It's Us They're Talking About: Margaret Mary Comiskey

Margaret Farren

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"Those that had it worst were the big families, and maybe a parent not well. They'd be coming to school with maybe not half enough clothes on them and the two turf. If you had no turf you'd be going along the stacks looking for a long one to break in two. [Yes, we know!] And a big open fireplace with no more heat coming out of it! Likely the teacher was up with her backside to it. The place was freezing!

"If you weren't trembling with the cold you were trembling with the fear! There were plenty of big sticks and they weren't afraid to use them. I got my backside scelped more than enough as well. There was no such thing as stepping out of line in those days. I remember in recent years coming from an funeral and looking up at window of the school and seeing all the wanes gathered round the teacher and them all looking out the window. You wouldn't dare do that in my day."

But for all she may have feared, Margaret Mary seems to have entered into the spirit of the folklore project with more than the average enthusiasm. As an adult, her appreciation of local history and culture and her willingness to get involved in community events are among her most remarkable traits. (In fact, earmarked for inclusion in future editions of this magazine is her brief history of the market house, which is currently undergoing extensive rebuilding. We are indebted to her for bringing together much information about the building that had hitherto been scattered about.) This energy for and committrnent to local projects is impressive enough in its own right, but takes on an added quality when one imagines that it is rooted in a little girl's frustration at being an only child. Another factor which surely contributed to Margaret Mary's sociable nature is that hers was anything but a lonely house.

"My mother had an agency for the shirts and women used to make the shirts in their own home and bring them in and she would examine them and then they were baled and sent to Derry, to the factories. One night she had about five hundred dozen or so to do up for the morning and the train went at 7:30 am. John Mackey's grandfather used to cart them up to the station. The railway was running then. And she said to old Suzie Gill in Altahalla, who worked with Fr Maguire, the Parish Priest then, 'Will you put that one there to bed because I haven't time. I'll be up all night with these." And that wasn't an unusual occurrence in the house.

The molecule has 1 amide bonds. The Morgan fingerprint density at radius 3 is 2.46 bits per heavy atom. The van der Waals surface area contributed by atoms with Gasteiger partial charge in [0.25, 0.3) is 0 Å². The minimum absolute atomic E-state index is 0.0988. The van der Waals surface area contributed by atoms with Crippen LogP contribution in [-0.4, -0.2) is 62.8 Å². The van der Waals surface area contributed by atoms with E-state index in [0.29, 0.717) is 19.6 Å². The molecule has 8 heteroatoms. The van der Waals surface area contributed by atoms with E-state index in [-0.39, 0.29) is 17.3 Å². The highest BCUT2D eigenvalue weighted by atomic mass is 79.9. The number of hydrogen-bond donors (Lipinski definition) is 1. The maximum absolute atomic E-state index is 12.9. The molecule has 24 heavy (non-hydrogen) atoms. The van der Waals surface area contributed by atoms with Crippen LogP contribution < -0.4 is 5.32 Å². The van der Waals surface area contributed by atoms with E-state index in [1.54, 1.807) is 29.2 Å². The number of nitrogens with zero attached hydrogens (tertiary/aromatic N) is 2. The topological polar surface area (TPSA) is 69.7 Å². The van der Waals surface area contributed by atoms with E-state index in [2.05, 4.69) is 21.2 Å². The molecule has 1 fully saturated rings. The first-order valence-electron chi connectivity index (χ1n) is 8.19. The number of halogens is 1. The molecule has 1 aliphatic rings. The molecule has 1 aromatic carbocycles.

"And then in the bar up at home there was Willie Diver from Mindoran and a crowd of old fellas like that would sit in the kitchen and I would hear them talking about all sorts of things -ghost stories and all sorts. It was enjoyable at the start off but after a while it got to be a bit of a chore, you thought it was never going to end." Whatever the reasons, Margaret Mary was more diligent than most in collecting her material for the folklore commission, and a good deal more surreptitious by the sounds of things, an aspect she remembers with glee.

"We just used to go round the oul' ones and it was a great excuse to go ceilidhing. There were two of three oul' people up in Ballinabo. Dr Waters. He wasn't really a doctor. He used to have old cures and they called him Dr Waters. He had a lot of old stories and was great at telling them. Paddy Fiodoir was another one -a granduncle of Anthony Fiodoir. And Margaret Jonas' grandfather. They used to ceilidh up in Ballinabo and if you took a chair into a quiet corner where they wouldn't see you, you'd hear a whole lot of things!

"They paid no heed to us, thought we were doing our own thing, but we'd be taking down some of the things they said. If they saw you taking down things they wouldn't want to talk in front of you. If they didn't they passed no remarks on you, by way of talking over your head.

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